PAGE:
Morning Walk on Silom
I left the Sukhothai hotel yesterday to buy some glasses for mum. Better vision in Silom. Around £420 for 3 pairs, including some snazzy vari-focals.
A lot of people are wearing yellow at the moment. It’s a king thing. He’s in hospital, apparently, and its front page news. There’s even a Thai bloke behind me in first class on Thai airways back to London, as I write, sporting the obligatory yellow polo with sewn on, embroidered pocket. Mix’s mum was wearing a yellow polo yesterday. She’d come to the Sukhothai to sign a mortgage agreement on her scratch of land in Mae Sai to keep her son out of jail. Having your only means of support in jail isn’t good for cash flow. She’s illiterate. The lawyer (also in yellow polo) had to read it to her, she spent 10 minutes copying out the amount in words so, the lawyer explained, she couldn’t contest it later if I take her to court. She didn’t have the embroidered version. Maybe they’re too expensive for her or she wanted to feel like she “belonged” without shelling out the lolly.
Almost everyone was wearing yellow polos that time of day in Silom. I guess they were mostly office workers on their morning way to work. There were more yellow shirts today than I’d seen the day before. Was this because office workers are more monarchist than, say, taxi drivers and mamasans who I’d met earlier in the week but always much later in the day? Was not wearing a yellow polo a bad career move? Was it because the king was still in hospital? Had it just taken the manufacturers a few days to produce all these polos? There seemed to be a few for sale here and there though.
Why though a yellow polo? Yellow is the king’s birth colour. I noticed today’s Bangkok Post front page had the PM and his wife wearing yellow when they went to the polling station. Thaksin had the “official” one, complete with sewn on pocket. Is this a way of promoting the classless society, but the elite still get to keep the loot? His kids were in trendy street gear. The son looked quite cute in his jeans. The sea of conformity bothers me. If they genuinely love the bloke then why not express it in an individual way? I guess that’s Anglo-saxon/Christian idea.
Twenty million polos at £3 each buys a lot of retro-viral medication for HIV patients in the Kingdom. P, a mate of my Thai ex, who works at Power Buy in Ladprao nevertheless sported one (complete with embroidered pocket) and looked very well in it too. P had TB a year ago. We got him onto a treatment program and continue to help him with the cost, otherwise he’d be dead. He’s never thanked me. It’s not very Thai, apparently. I don’t mind, 70 quid a month bothers me less than my first world guilt watching him die. He loves the king, despite being his subject in the country where no-one seems that bothered if he lives – or not.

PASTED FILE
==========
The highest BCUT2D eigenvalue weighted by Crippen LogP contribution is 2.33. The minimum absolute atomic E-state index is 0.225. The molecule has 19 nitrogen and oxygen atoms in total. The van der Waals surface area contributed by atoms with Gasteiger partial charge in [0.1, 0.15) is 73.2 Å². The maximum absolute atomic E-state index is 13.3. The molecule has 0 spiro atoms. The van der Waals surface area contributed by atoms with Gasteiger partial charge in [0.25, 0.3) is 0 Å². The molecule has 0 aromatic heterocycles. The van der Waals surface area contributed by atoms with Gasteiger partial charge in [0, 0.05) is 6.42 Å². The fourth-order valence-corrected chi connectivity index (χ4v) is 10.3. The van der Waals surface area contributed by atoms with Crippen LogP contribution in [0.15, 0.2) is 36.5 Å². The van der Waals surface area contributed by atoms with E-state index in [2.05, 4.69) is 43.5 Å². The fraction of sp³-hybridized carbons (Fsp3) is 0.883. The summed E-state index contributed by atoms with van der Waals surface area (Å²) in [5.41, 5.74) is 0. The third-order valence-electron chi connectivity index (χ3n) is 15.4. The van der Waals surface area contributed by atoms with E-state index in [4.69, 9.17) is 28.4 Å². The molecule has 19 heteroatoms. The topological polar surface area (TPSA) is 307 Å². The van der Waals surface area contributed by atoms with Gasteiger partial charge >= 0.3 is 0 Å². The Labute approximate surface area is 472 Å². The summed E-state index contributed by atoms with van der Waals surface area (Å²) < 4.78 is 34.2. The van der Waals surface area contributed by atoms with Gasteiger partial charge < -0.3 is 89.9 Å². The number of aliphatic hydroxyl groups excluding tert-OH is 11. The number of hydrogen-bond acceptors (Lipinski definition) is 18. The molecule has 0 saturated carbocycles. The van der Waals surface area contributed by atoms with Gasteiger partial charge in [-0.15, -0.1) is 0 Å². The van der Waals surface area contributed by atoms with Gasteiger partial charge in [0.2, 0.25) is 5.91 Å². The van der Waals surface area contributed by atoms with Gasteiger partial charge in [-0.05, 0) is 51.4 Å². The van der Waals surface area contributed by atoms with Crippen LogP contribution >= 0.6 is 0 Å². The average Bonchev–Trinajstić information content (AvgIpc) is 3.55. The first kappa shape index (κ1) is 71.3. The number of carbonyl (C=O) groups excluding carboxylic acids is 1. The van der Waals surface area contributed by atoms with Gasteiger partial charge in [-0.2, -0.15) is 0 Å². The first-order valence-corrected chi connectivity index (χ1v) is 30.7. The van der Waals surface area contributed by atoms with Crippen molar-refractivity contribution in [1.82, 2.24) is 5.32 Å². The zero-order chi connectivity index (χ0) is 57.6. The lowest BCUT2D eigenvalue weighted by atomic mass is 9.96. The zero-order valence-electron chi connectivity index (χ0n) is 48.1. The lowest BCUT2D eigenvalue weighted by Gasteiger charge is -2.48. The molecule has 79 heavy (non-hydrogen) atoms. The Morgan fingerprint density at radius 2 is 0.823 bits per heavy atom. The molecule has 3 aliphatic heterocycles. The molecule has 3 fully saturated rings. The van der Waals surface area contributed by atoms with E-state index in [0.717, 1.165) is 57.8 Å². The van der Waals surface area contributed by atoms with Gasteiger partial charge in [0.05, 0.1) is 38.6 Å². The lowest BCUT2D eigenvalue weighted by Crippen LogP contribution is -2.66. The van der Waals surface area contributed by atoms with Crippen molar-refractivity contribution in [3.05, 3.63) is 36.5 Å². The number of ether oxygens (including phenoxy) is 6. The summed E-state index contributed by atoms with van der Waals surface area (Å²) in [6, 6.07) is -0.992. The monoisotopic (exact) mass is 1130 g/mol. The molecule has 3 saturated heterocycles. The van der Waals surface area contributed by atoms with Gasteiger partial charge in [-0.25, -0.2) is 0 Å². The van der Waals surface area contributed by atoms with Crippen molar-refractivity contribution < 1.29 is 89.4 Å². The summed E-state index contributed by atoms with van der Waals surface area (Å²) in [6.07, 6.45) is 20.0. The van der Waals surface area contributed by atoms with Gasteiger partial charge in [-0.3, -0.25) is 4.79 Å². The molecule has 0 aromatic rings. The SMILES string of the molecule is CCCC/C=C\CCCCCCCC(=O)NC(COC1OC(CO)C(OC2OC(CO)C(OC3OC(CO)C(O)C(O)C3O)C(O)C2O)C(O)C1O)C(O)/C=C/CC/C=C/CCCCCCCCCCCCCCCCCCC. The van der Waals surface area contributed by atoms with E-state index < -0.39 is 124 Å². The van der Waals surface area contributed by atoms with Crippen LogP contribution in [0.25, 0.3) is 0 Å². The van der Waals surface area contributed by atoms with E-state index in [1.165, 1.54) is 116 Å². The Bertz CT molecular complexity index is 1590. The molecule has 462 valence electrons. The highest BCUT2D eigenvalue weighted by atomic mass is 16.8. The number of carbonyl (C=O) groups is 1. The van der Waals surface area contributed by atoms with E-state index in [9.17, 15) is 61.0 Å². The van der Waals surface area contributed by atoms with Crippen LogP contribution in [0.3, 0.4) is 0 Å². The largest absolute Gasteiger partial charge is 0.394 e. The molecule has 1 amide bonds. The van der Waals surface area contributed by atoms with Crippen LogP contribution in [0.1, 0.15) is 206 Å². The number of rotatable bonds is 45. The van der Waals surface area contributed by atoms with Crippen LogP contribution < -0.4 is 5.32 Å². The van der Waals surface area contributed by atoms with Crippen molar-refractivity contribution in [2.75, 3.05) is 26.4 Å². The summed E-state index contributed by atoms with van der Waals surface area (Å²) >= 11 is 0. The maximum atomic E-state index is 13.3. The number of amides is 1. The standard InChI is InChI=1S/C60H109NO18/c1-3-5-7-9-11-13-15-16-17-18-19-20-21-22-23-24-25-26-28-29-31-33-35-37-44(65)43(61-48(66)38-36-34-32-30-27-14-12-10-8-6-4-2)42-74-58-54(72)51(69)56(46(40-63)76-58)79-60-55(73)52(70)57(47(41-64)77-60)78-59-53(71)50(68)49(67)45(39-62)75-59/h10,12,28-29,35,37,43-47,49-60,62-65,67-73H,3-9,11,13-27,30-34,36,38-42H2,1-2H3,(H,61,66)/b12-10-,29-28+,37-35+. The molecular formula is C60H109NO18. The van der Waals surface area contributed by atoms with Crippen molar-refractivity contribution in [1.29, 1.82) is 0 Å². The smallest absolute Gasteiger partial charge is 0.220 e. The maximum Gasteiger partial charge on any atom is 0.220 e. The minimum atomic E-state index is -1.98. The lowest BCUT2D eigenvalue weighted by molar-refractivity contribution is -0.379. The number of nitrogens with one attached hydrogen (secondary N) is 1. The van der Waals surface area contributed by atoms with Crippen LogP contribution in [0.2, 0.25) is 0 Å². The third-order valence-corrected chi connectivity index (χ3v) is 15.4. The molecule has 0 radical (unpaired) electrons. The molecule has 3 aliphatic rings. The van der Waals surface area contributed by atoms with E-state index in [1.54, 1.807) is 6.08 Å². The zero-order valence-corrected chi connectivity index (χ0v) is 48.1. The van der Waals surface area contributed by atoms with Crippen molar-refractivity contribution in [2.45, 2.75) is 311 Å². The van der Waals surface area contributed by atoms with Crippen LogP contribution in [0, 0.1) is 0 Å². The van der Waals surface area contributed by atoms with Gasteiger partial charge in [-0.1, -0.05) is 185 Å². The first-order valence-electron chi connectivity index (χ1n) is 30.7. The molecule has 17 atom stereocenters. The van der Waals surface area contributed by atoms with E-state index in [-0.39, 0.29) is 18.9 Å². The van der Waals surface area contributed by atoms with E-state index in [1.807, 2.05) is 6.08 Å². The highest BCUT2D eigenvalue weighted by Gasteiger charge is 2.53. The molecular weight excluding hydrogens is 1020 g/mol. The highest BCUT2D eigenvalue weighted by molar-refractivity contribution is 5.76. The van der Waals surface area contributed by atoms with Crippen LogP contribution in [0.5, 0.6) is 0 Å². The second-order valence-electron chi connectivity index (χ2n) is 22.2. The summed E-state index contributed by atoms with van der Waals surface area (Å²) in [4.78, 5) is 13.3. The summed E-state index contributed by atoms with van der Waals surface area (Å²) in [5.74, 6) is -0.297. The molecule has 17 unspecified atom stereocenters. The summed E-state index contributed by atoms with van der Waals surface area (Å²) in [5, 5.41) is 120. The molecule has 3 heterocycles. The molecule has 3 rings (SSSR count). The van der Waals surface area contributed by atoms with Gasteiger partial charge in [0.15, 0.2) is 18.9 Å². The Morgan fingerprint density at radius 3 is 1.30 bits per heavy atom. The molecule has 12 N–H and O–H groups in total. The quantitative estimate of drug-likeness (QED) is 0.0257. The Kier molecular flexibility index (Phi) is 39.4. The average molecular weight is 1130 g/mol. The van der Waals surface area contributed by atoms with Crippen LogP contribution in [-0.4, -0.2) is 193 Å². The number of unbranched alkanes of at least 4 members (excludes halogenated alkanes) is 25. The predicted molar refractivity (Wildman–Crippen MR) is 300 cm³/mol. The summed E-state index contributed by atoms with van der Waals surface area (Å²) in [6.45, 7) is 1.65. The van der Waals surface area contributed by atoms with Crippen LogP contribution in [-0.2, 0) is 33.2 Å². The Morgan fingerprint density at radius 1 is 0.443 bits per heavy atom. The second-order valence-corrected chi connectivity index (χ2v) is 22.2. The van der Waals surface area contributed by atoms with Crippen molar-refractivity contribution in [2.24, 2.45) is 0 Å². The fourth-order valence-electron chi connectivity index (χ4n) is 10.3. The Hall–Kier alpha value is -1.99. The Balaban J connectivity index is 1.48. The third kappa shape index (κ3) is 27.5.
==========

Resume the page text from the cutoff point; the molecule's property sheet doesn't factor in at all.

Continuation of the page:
I started to feel a spectator, very out of place. The film, The Matrix was huge here. Was it because of the subject matter or the fact that Thais just have the hots for Keanu Reeves? A poll of my Thai friends affirms the latter. No-one really understood the film at all. Analytical thinking isn’t on the agenda, far less critical thought. Life is by rote, do as your “PEE” or elder instructs or wishes. And everything will be OK – if not you’ve got religion to fall back on, that’s just how it was meant to be, better luck next time.
Is it such a bad way to live? And yellow polos need a lot less ironing than starched blouses or business shirts. They’re more comfortable too. It was 30°C already at 9 a.m.
Why was I even thinking about it? As a westerner I was taught at school and at home to understand, not just to learn. But that’s not Thai. The king’s very important to all Thais, almost without exception. In a country where corruption, nepotism and lack of education exclude most of the population from advancing economically or socially he’s the only constant. The only “purity” perhaps. Like the ancient kings of Britain, believed descended from gods, he’s a deity in the minds of most Thais.
Thailand has this effect on me. There’s no sense in me trying to understand a culture that doesn’t apply to my own. As my Thai friends say when asked the question “why” â€” “just because” is the only answer.
I just hope mum likes the frames.